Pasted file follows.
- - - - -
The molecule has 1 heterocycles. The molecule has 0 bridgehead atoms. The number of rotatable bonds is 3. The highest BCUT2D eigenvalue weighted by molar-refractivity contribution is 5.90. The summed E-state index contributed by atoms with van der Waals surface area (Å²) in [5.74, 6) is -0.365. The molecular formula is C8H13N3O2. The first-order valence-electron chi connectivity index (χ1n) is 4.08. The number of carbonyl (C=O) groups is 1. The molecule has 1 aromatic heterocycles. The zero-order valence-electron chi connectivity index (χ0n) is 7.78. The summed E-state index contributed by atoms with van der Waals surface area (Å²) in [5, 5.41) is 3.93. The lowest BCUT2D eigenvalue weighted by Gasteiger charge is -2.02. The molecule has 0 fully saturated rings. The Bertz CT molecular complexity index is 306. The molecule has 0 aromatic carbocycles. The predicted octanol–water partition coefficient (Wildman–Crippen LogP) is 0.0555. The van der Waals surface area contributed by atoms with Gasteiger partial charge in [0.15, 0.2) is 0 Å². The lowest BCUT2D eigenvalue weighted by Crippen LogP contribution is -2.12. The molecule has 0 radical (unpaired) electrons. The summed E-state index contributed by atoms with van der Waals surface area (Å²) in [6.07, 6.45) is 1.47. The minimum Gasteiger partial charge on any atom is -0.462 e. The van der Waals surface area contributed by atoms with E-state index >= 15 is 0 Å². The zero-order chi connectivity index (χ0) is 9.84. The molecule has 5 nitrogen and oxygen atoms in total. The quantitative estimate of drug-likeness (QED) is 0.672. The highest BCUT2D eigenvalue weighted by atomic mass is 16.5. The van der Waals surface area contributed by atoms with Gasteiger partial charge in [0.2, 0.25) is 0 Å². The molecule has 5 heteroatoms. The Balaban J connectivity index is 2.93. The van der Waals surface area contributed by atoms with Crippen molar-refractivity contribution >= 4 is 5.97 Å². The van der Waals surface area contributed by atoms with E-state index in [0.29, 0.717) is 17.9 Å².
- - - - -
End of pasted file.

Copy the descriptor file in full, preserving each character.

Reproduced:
The molecule has 1 heterocycles. The molecule has 0 bridgehead atoms. The number of rotatable bonds is 3. The highest BCUT2D eigenvalue weighted by molar-refractivity contribution is 5.90. The summed E-state index contributed by atoms with van der Waals surface area (Å²) in [5.74, 6) is -0.365. The molecular formula is C8H13N3O2. The first-order valence-electron chi connectivity index (χ1n) is 4.08. The number of carbonyl (C=O) groups is 1. The molecule has 1 aromatic heterocycles. The zero-order valence-electron chi connectivity index (χ0n) is 7.78. The summed E-state index contributed by atoms with van der Waals surface area (Å²) in [5, 5.41) is 3.93. The lowest BCUT2D eigenvalue weighted by Gasteiger charge is -2.02. The molecule has 0 fully saturated rings. The Bertz CT molecular complexity index is 306. The molecule has 0 aromatic carbocycles. The predicted octanol–water partition coefficient (Wildman–Crippen LogP) is 0.0555. The van der Waals surface area contributed by atoms with Gasteiger partial charge in [0.15, 0.2) is 0 Å². The lowest BCUT2D eigenvalue weighted by Crippen LogP contribution is -2.12. The molecule has 0 radical (unpaired) electrons. The summed E-state index contributed by atoms with van der Waals surface area (Å²) in [6.07, 6.45) is 1.47. The minimum Gasteiger partial charge on any atom is -0.462 e. The van der Waals surface area contributed by atoms with E-state index >= 15 is 0 Å². The zero-order chi connectivity index (χ0) is 9.84. The molecule has 5 nitrogen and oxygen atoms in total. The quantitative estimate of drug-likeness (QED) is 0.672. The highest BCUT2D eigenvalue weighted by atomic mass is 16.5. The van der Waals surface area contributed by atoms with Gasteiger partial charge in [0.2, 0.25) is 0 Å². The molecule has 5 heteroatoms. The Balaban J connectivity index is 2.93. The van der Waals surface area contributed by atoms with Crippen molar-refractivity contribution >= 4 is 5.97 Å². The van der Waals surface area contributed by atoms with E-state index in [0.29, 0.717) is 17.9 Å².